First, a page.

Instant gratification. The symptom of the 21st century, it seems. When I grew up, I was taught that "money didn't grow on trees" and that "good things came to those who waited". These are things that have stood me in good stead throughout my life. I still have the belief that I have to save up before I can have some luxury item I want. So often, nowadays, the gap between people wanting and getting has narrowed until it can barely even exist. We are taught by the advertising execs that we want just about everything there is. We are shown that items will make us cooler, more popular, more successful and, as the ads have been created in such a way, we buy in. We were then sold credit on a massive scale, so the excuse of "I can't afford it" becomes less and less viable. And finally, we've been inspired by the personal development industry that we deserve the good things in life. All in all, it can be very hard to resist.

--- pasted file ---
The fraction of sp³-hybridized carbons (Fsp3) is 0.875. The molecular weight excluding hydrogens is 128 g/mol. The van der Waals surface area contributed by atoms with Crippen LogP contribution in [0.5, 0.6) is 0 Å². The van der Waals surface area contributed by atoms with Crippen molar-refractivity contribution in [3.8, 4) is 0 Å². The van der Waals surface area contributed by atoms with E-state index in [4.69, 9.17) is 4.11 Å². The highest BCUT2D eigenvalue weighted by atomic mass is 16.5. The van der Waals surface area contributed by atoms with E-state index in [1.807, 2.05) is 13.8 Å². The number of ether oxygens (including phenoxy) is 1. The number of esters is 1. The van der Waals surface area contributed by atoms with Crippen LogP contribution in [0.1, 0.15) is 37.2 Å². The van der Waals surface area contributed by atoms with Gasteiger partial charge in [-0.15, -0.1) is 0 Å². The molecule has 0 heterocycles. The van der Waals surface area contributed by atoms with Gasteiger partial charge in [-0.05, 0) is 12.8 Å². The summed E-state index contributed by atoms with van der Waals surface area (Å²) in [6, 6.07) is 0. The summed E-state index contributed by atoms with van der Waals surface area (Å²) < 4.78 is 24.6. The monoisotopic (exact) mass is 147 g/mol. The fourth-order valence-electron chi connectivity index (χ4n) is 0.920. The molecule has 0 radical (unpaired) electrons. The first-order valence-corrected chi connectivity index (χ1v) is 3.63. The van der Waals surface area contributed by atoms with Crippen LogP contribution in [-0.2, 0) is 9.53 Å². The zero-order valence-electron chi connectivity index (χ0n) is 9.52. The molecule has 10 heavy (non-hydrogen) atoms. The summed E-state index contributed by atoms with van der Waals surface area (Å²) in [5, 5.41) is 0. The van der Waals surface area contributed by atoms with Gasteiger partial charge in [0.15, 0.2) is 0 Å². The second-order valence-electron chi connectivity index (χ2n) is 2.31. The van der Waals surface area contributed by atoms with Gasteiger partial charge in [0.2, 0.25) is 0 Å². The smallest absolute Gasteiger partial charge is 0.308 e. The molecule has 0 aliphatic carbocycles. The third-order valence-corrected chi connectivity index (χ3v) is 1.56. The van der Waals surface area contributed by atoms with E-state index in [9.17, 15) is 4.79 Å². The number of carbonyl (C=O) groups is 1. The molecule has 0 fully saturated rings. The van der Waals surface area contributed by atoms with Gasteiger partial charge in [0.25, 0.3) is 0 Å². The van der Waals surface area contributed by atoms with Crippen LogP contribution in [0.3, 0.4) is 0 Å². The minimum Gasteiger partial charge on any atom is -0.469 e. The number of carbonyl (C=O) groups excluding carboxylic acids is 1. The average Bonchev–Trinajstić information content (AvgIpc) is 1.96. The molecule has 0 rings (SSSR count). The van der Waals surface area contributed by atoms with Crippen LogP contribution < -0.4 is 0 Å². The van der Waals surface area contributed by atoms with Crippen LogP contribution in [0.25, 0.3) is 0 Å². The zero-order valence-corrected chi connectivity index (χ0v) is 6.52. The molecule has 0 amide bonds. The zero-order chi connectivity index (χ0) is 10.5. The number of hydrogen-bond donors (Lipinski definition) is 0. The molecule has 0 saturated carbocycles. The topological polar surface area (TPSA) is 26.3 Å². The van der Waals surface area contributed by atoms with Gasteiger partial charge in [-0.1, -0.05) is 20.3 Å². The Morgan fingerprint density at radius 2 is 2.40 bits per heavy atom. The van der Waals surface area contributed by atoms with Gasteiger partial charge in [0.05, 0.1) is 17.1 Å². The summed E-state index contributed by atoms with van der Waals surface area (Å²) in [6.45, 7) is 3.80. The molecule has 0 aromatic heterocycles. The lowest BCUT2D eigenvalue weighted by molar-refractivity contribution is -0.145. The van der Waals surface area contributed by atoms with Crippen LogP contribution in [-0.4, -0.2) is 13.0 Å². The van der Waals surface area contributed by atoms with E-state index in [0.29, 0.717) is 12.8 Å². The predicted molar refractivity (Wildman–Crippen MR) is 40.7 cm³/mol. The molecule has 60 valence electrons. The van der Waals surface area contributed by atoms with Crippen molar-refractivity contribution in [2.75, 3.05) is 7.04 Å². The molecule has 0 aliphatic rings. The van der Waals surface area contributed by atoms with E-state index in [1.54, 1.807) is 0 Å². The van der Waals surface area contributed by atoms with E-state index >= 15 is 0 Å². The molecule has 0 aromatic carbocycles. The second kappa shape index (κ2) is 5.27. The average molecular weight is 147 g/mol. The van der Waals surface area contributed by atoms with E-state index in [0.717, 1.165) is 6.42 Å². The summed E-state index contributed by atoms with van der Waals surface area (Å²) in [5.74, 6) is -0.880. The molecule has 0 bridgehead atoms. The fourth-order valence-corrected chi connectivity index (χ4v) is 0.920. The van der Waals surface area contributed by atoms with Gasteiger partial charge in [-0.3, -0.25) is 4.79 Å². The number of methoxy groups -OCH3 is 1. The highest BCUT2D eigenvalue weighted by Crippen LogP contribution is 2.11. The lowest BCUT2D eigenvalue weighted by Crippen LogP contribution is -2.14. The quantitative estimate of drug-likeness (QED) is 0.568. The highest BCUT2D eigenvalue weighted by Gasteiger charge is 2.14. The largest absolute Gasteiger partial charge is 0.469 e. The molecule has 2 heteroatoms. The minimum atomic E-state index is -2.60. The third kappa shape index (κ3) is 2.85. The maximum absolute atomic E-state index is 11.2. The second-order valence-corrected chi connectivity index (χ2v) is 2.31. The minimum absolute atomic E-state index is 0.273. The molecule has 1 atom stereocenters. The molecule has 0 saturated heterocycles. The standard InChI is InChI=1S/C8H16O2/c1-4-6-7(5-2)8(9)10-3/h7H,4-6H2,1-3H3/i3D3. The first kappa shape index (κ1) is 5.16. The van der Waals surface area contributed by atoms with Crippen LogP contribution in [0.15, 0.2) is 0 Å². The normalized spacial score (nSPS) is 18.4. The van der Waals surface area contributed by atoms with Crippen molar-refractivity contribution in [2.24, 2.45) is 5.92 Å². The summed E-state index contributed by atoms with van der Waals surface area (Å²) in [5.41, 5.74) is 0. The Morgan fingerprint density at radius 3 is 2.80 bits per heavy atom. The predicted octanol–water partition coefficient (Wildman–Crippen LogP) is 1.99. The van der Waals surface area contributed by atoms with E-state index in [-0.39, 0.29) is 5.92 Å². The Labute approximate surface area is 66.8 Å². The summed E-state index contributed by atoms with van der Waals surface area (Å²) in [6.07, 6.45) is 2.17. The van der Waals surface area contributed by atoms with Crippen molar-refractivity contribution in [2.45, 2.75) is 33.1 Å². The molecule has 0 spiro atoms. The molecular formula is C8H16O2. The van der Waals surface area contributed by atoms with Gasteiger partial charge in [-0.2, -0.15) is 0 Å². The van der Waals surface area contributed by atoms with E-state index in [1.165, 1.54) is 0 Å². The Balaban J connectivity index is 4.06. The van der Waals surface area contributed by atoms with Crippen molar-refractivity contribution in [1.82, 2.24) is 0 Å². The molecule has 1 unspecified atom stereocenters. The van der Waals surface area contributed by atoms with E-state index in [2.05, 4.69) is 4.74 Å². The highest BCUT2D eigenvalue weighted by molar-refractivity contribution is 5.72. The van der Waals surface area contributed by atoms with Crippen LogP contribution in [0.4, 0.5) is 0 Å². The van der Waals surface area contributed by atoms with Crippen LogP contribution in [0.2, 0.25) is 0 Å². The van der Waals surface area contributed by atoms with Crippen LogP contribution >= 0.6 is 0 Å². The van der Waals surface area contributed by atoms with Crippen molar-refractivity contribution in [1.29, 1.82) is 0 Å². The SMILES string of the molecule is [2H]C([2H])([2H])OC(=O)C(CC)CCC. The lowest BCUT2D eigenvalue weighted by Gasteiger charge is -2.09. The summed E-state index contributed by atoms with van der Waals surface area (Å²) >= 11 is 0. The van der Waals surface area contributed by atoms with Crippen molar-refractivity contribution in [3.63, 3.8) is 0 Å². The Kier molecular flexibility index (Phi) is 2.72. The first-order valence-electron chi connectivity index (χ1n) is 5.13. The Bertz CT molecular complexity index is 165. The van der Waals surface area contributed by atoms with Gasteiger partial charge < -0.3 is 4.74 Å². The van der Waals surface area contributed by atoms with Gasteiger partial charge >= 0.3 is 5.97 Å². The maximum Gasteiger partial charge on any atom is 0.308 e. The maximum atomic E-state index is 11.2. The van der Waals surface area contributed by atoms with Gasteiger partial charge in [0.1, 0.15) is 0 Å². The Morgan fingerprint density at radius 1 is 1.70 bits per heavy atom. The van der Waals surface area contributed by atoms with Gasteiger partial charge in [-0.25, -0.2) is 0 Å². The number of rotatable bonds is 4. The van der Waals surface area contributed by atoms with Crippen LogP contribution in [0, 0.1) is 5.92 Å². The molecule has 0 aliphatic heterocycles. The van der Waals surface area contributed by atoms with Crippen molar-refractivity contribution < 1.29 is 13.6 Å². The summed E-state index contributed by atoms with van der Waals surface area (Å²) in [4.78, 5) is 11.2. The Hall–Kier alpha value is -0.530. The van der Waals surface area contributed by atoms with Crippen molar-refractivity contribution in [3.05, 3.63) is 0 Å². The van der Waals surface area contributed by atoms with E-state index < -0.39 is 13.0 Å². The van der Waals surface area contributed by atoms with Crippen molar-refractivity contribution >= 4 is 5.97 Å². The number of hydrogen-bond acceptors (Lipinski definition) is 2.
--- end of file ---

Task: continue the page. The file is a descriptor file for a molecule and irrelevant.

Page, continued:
I love creating the titles for all my blogs, but this has got to be one of my favourite. Firstly, when I talk about rescue, I'm not referring to rescue from massive environmental disasters, or the sort of essential help we receive when we're ill. What I'm talking about is the need some of us have to rescue people from their problems - the sort of problems they go round and round in circles with - the sort of problems that can impact on our lives by the very behaviour others exhibit - the sort of problems that the other person doesn't recognise as a problem. The thing is, no-one can fix another person. Their journey is just that - their journey. As hard and as painful as it can be to see someone suffer, nagging them to change or rushing over to make everything as painless as you can is often not the best of most constructive help you can give. I'm going to focus on some of the consequences of doing this. Firstly, it can be very annoying. I remember when I was struggling with various things in my life, people would offer "helpful advice" and then get annoyed with me when I explained why it wouldn't work. The truth was that, although the advice was logically sound, I wasn't ready to make that step. I needed to sort other stuff out first and no-one else but me could possibly know what order I needed to heal areas of my life in. Secondly, it can be very dis-empowering. If you're rescuing someone who laps up the help, it can lead to reliance on the helper. Also it can lead to low self-esteem if the person feels they can't fix things his or herself and this can lead to a reluctance to even try. This something I've been taught all the way through my professional training. Do not encourage clients to become dependent on their therapist in the long term. Thirdly, we need to be aware that rescue might be fulfilling a need in ourselves to be useful, to be appreciated, to be the one who's indispensable. If these needs are left unchecked, what will happen if the person we are rescuing gets better. Will we suddenly have a gap in our lives? Does part of us need them not to on some level? Or will we transfer our rescue on to someone else? Some people have a pattern of helping good causes. This is fine if it's in balance, but it can also mask a problem of not wanting to focus on ourselves. If you find yourself in this situation, I invite you to think about the following questions. Is the help you're offering life saving? Obviously this is a no-brainer. We're not suggesting leaving a loved one to die or have serious injury, but are you the best person to be dealing with it. It might be more relevant to phone the emergency services and leave it to them if it happens repeatedly. Are your worries for the future realistic or are you considering the worst case scenario? Often our fears surpass what is likely to happen. If you're not sure, reach out to someone else for an opinion that isn't clouded by the emotion of the situation. What would you choose to do if your fear wasn't there? Did you already have plans which the rescue would interfere with. Maybe someone else go to help this time or maybe they could wait a bit until you're free to go. What kind of help do you think is expected of you? Is the person even asking for help or are they just letting you know what's happening with them? If they are wanting help, do they mean they want you to drop everything and rush over to fix their whole life or do they want something a lot smaller from you? Remember the best help is that which is given for our greatest and highest good. Sometimes things have to get worse before they get better. Sometimes it's in the low points that we find the courage or the reason to change. I know that I often have low points when I don't want to face something about my life, or I don't want to take some kind of action that would be beneficial. No-one is a higher authority on our journey than ourselves, so be careful not to seem to be taking that authority away from another person. The best thing we can do for another person is to support them in their journey with love, whilst focusing on our own needs.